LG Optimus G for AT&T and Sprint review: Double impact
Optimus UI gets heavily customized
The LG Optimus G is powered by Android 4.0.4 ICS with a planned upgrade to Android Jelly Bean later on. The Optimus UI on top of ICS runs deep and adds tones of optimizations including choosing themes, changing the look of icons, choosing between a static or swipe-able wallpaper, etc.
The Android 4.0 interface is sprinkled with some extra little touches that really make using the UI an enjoyable experience. Those are small tweaks that pop up here and there will surprise you with their usefulness. We'll be sure to point them out to you as we go along. Now, let's get started with a video demo of the flagship Optimus G in action.
LG has updated the cool swipe lockscreen, which lets you see what's "underneath" as you unlock the phone. Now, by default swiping a finger at any spot of the lockscreen creates a magnifying glass effect, showing you what's underneath as if you're looking through a rain drop. You can also place up to four shortcuts that will unlock the phone straight into an app.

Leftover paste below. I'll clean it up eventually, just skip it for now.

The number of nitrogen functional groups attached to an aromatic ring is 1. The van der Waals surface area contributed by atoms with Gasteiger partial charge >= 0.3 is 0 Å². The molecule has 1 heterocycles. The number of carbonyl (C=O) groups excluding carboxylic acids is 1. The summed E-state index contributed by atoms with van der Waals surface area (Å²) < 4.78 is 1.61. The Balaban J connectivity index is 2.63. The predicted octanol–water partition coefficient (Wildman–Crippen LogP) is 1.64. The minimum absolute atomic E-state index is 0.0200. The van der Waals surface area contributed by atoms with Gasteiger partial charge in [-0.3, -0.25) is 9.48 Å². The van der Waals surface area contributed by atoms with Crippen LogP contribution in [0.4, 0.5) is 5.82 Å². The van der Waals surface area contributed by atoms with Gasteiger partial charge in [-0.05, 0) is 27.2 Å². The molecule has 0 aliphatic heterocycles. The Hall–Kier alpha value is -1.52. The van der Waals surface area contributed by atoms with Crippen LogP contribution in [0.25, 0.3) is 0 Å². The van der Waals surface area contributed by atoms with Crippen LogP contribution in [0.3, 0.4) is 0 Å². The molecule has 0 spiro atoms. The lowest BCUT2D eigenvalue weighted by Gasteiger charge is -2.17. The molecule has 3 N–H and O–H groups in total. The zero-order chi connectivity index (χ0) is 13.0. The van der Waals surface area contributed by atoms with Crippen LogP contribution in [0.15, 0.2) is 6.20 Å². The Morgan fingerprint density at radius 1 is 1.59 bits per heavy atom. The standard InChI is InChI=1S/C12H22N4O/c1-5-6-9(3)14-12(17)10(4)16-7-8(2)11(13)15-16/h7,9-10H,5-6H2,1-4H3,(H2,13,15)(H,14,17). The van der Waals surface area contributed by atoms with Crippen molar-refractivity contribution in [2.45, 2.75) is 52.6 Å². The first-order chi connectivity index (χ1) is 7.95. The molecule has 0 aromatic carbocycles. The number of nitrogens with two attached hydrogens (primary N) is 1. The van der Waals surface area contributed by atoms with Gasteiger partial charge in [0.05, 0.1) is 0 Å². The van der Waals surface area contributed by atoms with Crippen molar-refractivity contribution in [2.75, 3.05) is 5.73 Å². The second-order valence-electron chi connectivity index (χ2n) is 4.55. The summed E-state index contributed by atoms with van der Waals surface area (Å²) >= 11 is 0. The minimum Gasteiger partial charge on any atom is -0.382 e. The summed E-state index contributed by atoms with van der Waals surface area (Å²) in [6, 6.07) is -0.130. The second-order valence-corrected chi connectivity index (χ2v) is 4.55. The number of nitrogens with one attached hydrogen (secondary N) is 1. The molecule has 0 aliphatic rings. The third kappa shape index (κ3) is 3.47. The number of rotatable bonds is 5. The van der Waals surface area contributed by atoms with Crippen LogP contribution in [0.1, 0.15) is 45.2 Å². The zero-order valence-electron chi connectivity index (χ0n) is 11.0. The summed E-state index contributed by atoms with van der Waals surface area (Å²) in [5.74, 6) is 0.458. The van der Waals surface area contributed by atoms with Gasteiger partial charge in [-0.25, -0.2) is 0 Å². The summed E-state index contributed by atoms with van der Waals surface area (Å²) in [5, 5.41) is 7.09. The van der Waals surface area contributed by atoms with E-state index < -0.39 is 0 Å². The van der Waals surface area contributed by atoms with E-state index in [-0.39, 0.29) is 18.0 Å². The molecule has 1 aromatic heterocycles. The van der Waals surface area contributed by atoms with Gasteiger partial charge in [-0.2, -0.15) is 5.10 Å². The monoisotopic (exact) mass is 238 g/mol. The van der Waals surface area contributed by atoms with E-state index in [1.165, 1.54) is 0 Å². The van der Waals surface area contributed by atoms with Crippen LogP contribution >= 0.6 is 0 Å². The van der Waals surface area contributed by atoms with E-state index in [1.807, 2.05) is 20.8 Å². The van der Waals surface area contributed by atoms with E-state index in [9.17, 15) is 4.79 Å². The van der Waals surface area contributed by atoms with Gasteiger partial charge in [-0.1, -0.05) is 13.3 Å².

You can change the lockscreen clock style as well as the four icons at the bottom with whichever app you choose. That's how it should be done - in HTC's Sense for example, the lockscreen shortcuts always repeat the homescreen shortcuts.
While we're at it, the shortcut bar at the bottom of the homescreen is one of the major changes in the Optimus UI. It can now fit up to 6 shortcuts and that's one more than what TouchWiz offers on the Samsung Galaxy S III. You don't have to use all available slots though - you can discard all but the App Drawer shortcut if you want.
As usual, the shortcuts are always visible on any of the homescreen panes. With the exception of the app drawer shortcut, you can rearrange, delete or replace any of these with shortcuts of your choosing, even folders.
We like the bright color themes and the white system menus, which look very nice on the HD screen. Many aspects of the phone's behavior can be customized, you can go to as small detail as the capacitive key backlight and the transition effect between homescreen panes.